Clip-on detector enhances Zika virus testing

By Aarushi Aggrwal, Staff Writer

Following the COVID-19 pandemic, many have forgotten about Zika fever, a mosquito-borne disease that spreads through the Zika virus. For most, symptoms include a fever and cold for a few days, but for pregnant women, Zika can mean congenital disabilities.

Since the large Zika outbreaks in the Americas during 2015 and 2016, the number of cases has been on the decline. However, the virus has not been eradicated, spreading in Africa, Brazil and other underdeveloped countries; 2021 alone saw over 20,000 cases of Zika fever.

For pregnant women, the Zika virus may cause miscarriages, stillbirths and other congenital disabilities in children, including microcephaly — being born with an atypically small head.

Testing is expensive and time-consuming, and existing methods include Enzyme-Linked Immunosorbent Assay, or ELISA, and PCR testing. These tests require highly-trained personnel, purification of the test samples and bulky equipment.

A team of researchers at the University have developed a simple and inexpensive smartphone clip-on Zika virus detector. The team was led by Brian Cunningham, professor in Engineering, who guided PhD students that worked on the detector.

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“We’ve been developing this method for several years,” Cunningham said. “We used it initially for HIV, then more recently, we’ve pivoted toward Zika, Dengue and Chikungunya (viruses). During the pandemic, we adapted the test for COVID diagnosis from viral swab media.”

The device is small, user-friendly and can be used at home without any laboratory equipment. One test can be done with about one droplet of blood (12.5 microliters), and the samples do not need processing.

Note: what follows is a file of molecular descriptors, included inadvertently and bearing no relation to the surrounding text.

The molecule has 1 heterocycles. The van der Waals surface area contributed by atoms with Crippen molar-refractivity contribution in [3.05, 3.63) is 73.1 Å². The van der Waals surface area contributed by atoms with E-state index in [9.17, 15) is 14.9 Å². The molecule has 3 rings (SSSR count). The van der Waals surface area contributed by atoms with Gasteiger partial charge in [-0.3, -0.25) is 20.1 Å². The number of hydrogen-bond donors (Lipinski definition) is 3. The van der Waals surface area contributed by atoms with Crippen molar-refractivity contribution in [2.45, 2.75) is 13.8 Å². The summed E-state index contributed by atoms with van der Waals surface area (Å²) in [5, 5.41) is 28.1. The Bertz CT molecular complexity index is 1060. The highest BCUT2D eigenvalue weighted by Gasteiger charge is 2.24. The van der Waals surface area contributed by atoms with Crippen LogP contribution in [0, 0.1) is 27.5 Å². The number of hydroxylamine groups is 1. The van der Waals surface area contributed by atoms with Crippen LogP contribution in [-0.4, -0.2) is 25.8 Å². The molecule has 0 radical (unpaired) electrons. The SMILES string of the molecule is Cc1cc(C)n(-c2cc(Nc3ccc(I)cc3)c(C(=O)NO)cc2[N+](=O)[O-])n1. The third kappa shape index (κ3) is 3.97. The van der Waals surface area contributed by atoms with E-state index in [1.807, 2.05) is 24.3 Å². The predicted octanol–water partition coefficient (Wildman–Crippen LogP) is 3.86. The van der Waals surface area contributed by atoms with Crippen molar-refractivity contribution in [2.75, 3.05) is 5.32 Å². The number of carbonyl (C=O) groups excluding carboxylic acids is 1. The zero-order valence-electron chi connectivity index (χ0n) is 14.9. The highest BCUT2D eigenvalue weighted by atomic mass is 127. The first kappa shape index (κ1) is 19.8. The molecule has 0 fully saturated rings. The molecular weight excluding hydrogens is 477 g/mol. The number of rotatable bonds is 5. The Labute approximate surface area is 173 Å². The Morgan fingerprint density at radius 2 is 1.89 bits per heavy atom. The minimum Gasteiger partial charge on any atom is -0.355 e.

To test, the user mixes their blood and transfers it into a separate chip on the core module. The module is inserted into the device, where an app on the smartphone captures and processes images of the reaction site.

Han-Keun Lee, a graduate student studying electrical and computer engineering, is one of the main faces of the project. He highlighted the advantages his teams’ device has over traditional methods.

“Our device requires very minimal training and is much cheaper than the laboratory tests,” Lee said. “Once factory manufacturing starts, it shouldn’t cost over $5. Additionally, the test is amazingly fast. The sample-to-answer time for PCR is usually more than two hours, and the results come in about half a day. But for now, our device can complete the test in 40 minutes.”

The team is still developing a more compact, smaller version of the instrument that people can carry around in a pocket, without the hefty price tag.

Weijing Wang, a graduate student studying bioengineering, is one of the main researchers with Lee. She explained how the image-processing app works.

“Our image-processing app allows us to shorten the whole detection time as compared to the desktop PCR,” Wang said. “One can see the little balloons forming in the channels. We’ll be able to shorten the time even more, around 5 (to) 10 minutes, because of those images.”

The device can be extended to many more diseases and infections. For instance, swine flu in pigs can be detected using a modification of the device.

Lee said a major part of the project was collaboration with people from varying fields.

“This project came about through a lot of collaboration, so it is important to be able to work with other people to achieve something better,” Lee said. “Modern research requires a lot of interdisciplinary studies.”

Wang noted it was a pleasure to work with such students from so many fields. She gave insight into how the work was divided in the team.

“If you look at the authorship, some of us were developing the assay, some on the cartridge and others working on image processing,” Wang said. “Everyone worked their part, and we produced an exemplary outcome together.”


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